Kirk @ 9: Further to my comment @ 10, it is the environmental left (largely relatively wealthy, white liberals), which does not consider the metaphysical and philosophical aspects of their environmental policies in a balanced way. They value a pristine environment in their back yard over the lives of millions of impoverished people, which they willingly sacrifice by denying those people access to cheaper and abundant energy. They are willing to off-shore the production of energy for our needs here in the U.S., exporting the pollution and environmental damage to third world countries having inadequate environmental protection standards, in order to preserve a more pristine environment for them in their coastal multi-million dollar homes. This, despite the fact that it would be far better environmental stewardship to produce more of our energy here in the U.S., under the watchful eye of U.S. environmental protection agencies.

  • http://www.toddstadler.com/ tODD

    Behold the strawman environmentalist that Don has made (@13)!

  • http://www.toddstadler.com/ tODD

    Behold the strawman environmentalist that Don has made (@13)!

  • http://geochristian.wordpress.com/ Kevin N

    A few random thoughts:

    One of Francis Schaeffer’s most neglected works is Pollution and the Death of Man. Schaeffer recognized that the ecological crisis facing us is real, that it is largely the result of human activity, that Christians have been a large part of the problem, and that an authentic Biblical view of nature is the only solution.

    I view most conservative responses to environmentalism as knee-jerk overreactions. Yes, there are plenty of goofy environmentalist groups out there, many of which have a strongly anti-Christian world view. But that shouldn’t cause us to reject the Biblical mandate for good, sustainable care of the creation.

    I recommend the Republicans for Environmental Protection web site (rep.org)

  • http://geochristian.wordpress.com/ Kevin N

    A few random thoughts:

    One of Francis Schaeffer’s most neglected works is Pollution and the Death of Man. Schaeffer recognized that the ecological crisis facing us is real, that it is largely the result of human activity, that Christians have been a large part of the problem, and that an authentic Biblical view of nature is the only solution.

    I view most conservative responses to environmentalism as knee-jerk overreactions. Yes, there are plenty of goofy environmentalist groups out there, many of which have a strongly anti-Christian world view. But that shouldn’t cause us to reject the Biblical mandate for good, sustainable care of the creation.

    I recommend the Republicans for Environmental Protection web site (rep.org)

  • http://somewebsite.somedomain.com Christian Soldier

    Pull children out of the propaganda oriented public ed. system–
    Teach them how to read (phonics et. al.) write -and knowledge of math skills-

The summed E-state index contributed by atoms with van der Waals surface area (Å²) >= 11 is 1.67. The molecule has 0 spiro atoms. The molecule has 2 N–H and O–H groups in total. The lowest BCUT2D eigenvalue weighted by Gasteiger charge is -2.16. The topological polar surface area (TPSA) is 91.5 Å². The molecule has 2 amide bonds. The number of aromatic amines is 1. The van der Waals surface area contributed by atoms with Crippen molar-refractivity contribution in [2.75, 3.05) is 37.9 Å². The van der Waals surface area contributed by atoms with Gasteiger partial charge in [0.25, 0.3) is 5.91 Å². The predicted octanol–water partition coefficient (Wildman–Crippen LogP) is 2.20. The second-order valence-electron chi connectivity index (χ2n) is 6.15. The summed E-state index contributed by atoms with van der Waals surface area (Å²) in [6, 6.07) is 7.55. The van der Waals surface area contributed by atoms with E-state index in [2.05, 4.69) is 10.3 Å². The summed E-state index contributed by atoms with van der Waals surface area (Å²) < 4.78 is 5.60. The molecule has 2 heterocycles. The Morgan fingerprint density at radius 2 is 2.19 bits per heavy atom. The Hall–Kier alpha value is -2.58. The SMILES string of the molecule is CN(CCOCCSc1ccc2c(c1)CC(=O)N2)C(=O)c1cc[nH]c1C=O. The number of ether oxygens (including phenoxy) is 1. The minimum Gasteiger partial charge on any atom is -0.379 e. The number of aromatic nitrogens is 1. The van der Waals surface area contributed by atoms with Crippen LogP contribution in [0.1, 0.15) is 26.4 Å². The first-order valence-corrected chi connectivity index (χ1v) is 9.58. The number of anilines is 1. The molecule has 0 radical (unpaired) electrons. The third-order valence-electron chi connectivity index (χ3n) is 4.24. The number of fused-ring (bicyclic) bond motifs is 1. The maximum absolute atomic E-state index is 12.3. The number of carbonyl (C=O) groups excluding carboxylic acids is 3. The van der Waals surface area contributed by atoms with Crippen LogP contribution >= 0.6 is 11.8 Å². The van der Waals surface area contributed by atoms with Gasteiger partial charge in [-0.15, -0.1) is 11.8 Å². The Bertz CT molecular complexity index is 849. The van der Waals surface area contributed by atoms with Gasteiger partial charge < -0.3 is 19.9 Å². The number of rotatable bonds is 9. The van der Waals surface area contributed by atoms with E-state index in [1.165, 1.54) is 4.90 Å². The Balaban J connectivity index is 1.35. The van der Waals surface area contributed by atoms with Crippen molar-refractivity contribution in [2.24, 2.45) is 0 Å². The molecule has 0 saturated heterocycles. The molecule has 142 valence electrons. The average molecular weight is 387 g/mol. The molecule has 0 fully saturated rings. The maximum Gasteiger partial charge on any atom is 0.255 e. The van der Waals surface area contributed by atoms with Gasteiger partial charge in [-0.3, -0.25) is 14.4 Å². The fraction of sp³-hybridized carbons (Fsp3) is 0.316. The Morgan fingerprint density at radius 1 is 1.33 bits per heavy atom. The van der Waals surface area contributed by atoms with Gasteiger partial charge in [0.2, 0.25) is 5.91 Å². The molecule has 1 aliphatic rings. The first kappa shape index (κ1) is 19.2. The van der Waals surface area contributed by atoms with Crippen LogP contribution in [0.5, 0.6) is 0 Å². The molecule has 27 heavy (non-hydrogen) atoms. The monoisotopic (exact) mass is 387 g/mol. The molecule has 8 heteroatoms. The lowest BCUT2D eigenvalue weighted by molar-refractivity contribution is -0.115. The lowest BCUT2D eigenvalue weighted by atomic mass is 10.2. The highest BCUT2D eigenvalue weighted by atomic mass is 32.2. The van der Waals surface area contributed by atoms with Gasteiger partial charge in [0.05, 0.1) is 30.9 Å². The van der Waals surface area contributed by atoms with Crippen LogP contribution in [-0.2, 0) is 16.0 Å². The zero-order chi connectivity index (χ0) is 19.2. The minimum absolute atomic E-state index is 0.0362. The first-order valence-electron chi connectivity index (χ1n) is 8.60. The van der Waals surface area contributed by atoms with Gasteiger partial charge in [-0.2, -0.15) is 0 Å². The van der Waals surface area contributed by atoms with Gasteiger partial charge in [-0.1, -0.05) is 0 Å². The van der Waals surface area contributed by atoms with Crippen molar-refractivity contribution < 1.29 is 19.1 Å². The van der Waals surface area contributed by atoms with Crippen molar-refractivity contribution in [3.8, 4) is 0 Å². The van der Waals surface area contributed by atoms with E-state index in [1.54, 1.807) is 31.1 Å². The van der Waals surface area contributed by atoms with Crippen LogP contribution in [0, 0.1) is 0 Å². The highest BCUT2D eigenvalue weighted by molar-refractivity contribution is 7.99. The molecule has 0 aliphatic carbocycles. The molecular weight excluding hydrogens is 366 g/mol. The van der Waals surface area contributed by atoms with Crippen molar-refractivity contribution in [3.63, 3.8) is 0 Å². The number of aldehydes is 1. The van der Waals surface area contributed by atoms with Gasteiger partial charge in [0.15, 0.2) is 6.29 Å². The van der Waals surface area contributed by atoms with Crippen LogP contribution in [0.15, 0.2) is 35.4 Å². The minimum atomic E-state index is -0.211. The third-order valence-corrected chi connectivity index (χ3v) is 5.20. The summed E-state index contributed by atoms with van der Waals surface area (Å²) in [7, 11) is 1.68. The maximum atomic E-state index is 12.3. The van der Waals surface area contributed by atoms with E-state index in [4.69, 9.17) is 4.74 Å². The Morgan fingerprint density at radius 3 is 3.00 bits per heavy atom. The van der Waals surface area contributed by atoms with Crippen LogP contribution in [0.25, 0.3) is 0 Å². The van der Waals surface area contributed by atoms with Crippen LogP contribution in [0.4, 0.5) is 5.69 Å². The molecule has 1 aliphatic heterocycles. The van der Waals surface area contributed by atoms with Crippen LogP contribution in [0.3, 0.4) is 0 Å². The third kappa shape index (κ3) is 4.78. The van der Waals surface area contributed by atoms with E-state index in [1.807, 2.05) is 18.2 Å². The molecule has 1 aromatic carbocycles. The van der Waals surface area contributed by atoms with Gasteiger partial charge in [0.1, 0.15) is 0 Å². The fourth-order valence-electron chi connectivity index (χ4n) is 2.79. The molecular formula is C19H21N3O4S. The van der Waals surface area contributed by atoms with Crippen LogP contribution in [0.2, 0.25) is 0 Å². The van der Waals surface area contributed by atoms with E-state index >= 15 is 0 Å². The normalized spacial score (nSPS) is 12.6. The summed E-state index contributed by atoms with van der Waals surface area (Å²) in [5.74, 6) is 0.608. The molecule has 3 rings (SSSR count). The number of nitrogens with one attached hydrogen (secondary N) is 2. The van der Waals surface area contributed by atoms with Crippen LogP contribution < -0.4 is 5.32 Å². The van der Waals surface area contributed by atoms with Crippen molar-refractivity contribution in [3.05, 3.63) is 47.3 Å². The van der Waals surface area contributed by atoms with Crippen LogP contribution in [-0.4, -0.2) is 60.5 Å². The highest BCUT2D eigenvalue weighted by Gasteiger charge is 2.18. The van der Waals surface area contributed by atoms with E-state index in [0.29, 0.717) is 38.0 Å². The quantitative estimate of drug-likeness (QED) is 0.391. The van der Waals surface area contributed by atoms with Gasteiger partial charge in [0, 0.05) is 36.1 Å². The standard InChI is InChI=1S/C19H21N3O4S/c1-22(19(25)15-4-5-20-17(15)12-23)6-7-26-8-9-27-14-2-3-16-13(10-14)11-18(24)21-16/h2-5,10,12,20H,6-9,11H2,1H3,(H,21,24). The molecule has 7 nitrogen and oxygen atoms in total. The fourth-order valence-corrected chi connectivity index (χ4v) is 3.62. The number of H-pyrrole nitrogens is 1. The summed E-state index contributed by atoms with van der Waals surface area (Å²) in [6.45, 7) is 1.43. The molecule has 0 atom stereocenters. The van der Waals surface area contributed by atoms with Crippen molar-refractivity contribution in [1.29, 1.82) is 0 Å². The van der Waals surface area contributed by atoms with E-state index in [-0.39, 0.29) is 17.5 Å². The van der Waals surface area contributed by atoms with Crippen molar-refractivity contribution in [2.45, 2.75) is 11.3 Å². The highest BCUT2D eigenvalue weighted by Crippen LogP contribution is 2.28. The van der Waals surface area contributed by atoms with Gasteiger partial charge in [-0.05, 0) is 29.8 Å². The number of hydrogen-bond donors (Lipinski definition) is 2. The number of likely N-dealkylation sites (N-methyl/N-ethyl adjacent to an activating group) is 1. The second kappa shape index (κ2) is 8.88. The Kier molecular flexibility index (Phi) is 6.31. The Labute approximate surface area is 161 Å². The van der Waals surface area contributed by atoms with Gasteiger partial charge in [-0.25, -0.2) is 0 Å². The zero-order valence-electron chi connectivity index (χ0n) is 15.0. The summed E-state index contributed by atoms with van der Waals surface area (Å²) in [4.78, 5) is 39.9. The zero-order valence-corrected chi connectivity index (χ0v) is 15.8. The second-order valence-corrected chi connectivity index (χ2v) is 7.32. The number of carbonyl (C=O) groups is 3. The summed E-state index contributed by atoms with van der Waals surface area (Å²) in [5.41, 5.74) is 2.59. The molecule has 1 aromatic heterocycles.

Teach true history not re-written history >>>both of the founding of the US and then world history—
    Teach that stewardship as an economical asset …
    C-CS

  • http://somewebsite.somedomain.com Christian Soldier

    Pull children out of the propaganda oriented public ed. system–
    Teach them how to read (phonics et. al.) write -and knowledge of math skills-
    Teach true history not re-written history >>>both of the founding of the US and then world history—
    Teach that stewardship as an economical asset …
    C-CS

  • Mike

    The idea of “apocalyptic nature-worship” on the left confuses me. I know very few people on the left who view conservation issues as “nature worship.” Most people I know view the issue in terms of simple environmentalism: they enjoy living in an environment free of pollution and blight. Growing up in LA in the 1960s, my eyes burned in the summer and my lungs hurt when I played for long stretches at a time. It sure seems better today. If so, and if it’s even partly due to “nature-worship” then I’m all for it.

    On the other hand, as a conservative Christian, I view the human condition as completely capable of generating an apocalyptic environmental self-destruction. Why are we so optimistic about human nature to believe that we cannot bring about our own demise through despoiling God’s world? The history of redemption is a history of the failure of humanity juxtaposed against the success of God. I’m not a scientist, and perhaps anthropogenic climate change is a hoax (in my view, very few people have the scientific literacy to make a judgment one way or the other). However, from a theological point of view, ACC is completely plausible.

  • Mike

    The idea of “apocalyptic nature-worship” on the left confuses me. I know very few people on the left who view conservation issues as “nature worship.” Most people I know view the issue in terms of simple environmentalism: they enjoy living in an environment free of pollution and blight. Growing up in LA in the 1960s, my eyes burned in the summer and my lungs hurt when I played for long stretches at a time. It sure seems better today. If so, and if it’s even partly due to “nature-worship” then I’m all for it.

    On the other hand, as a conservative Christian, I view the human condition as completely capable of generating an apocalyptic environmental self-destruction. Why are we so optimistic about human nature to believe that we cannot bring about our own demise through despoiling God’s world? The history of redemption is a history of the failure of humanity juxtaposed against the success of God. I’m not a scientist, and perhaps anthropogenic climate change is a hoax (in my view, very few people have the scientific literacy to make a judgment one way or the other). However, from a theological point of view, ACC is completely plausible.

  • Z

    When people honor polar bears more than us, we’re into a worship that’s may be beyond fixing?
    We need to remind the media that the leftwing lies are untrue; that we DO care about the environment but that we’re realistic and we listen to ALL SIDES, not just the pro Algore side.